A current overview of all modules in the Energy Engineering and Process Engineering master’s program can be found in the course catalogue in TU Berlin’s module database, the module transfer system (MTS). Additionally, the database provides an overview of which modules are compulsory and which are elective. It also includes detailed module descriptions providing information about the content, learning objectives, participation requirements, workload, type of assessment, and much more.
The module catalogue is based on the study and exam regulations. The most current version of these regulations applies to new students.To module database
An internship is a compulsory component of the Energy Engineering and Process Engineering master's program curriculum. The internship must last at least six weeks. Students are to submit proof of having completed the internship before registering for their final exam in the program.
The internship is intended to provide you with professional orientation, offering you insight into how you might wish to specialize and advance your knowledge. During the technical internship you learn about work in industry and technology from an engineering perspective. This provides an opportunity for you to apply the knowledge and method skills you have acquired in your studies to an industrial environment. You are required to work in a number of the following areas:
• Planning, project management
• Design, construction
• Research, development
• Preparation, execution, and evaluation of trials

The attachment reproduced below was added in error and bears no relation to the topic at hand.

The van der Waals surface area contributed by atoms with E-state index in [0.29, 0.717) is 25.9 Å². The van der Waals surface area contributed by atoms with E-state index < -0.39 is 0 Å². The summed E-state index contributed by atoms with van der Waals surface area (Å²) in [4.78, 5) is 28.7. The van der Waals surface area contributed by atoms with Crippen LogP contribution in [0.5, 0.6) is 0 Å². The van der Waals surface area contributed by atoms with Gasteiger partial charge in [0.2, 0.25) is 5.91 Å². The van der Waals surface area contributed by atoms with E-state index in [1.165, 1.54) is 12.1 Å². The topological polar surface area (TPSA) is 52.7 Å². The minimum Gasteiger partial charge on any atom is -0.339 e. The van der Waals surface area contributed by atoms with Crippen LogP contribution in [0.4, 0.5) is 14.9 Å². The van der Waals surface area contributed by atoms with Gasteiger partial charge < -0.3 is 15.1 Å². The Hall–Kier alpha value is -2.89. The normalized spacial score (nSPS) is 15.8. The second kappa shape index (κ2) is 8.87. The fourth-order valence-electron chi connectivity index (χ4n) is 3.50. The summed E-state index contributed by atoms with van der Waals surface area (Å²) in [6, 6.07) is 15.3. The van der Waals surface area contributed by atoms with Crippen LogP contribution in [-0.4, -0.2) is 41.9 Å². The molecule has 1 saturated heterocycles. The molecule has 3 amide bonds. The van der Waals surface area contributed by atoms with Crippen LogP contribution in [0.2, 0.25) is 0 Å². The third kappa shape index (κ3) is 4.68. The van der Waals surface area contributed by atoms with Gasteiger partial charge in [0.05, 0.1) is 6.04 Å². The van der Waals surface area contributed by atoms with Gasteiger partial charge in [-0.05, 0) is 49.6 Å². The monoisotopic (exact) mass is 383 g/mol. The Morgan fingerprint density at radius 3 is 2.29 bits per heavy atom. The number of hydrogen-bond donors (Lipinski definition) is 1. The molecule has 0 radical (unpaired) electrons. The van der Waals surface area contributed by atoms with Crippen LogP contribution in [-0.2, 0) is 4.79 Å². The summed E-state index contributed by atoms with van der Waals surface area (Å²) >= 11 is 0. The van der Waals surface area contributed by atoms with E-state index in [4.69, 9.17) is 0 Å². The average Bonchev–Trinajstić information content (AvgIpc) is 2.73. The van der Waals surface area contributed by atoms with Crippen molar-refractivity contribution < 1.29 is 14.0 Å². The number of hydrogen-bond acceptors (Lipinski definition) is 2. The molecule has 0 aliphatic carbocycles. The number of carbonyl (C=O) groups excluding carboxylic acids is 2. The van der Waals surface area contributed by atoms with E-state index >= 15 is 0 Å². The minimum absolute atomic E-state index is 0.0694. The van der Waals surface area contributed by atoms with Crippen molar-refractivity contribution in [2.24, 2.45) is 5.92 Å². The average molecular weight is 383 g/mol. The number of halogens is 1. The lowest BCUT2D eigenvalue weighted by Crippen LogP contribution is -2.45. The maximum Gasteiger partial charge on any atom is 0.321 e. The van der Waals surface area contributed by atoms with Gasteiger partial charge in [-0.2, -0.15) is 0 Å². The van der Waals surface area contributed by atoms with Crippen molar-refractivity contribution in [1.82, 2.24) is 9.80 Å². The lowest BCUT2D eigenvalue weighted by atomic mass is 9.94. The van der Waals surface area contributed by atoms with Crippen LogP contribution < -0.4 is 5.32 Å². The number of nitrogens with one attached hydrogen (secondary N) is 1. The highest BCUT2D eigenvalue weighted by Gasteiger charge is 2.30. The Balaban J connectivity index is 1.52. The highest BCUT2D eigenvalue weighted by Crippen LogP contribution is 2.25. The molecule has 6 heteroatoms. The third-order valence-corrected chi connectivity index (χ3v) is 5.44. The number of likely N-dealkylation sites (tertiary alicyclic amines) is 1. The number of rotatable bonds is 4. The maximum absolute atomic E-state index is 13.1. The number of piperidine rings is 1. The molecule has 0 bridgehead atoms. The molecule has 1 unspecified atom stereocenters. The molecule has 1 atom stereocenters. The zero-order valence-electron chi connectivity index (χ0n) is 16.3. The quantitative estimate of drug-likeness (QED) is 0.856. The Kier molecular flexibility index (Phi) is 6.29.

• Plant operation, maintenance, optimization
• Modeling, simulation, automation engineering
• Application technology
• Quality assurance
• Analysis of operational processes
Further information is available in the program’s internship regulations.
In the Energy Engineering and Process Engineering master’s program you acquire both the necessary knowledge and general and specific method skills for handling and solving tasks in this field. As a graduate you are able to independently recognize and evaluate natural science, physical, chemical, biological, technical, economic, and ecological relationships and apply these relationships to develop production processes, machines, apparatuses, and plants.
Upon completion of this program you can assume a managerial position, planning and conducting operational work flows and projects. You can find work in industrial research, specifically in the field of energy and resource-saving and environmentally friendly processes for material and energy conversion. Further, you can find work planning, designing, and operating industrial-scale plants as well as in planning work along the entire value-added chain of energy supply.
Your master’s degree in Energy Engineering and Process Engineering also qualifies you to pursue a Dr.-Ing. degree.
Guidance and choosing the right degree program: Academic Advising Service
Questions about the degree program: Course Guidance
General questions: Student Info Services
Application and enrollment: Office of Student Affairs - Graduate Admissions
Recognition of previously acquired credits: Examination Board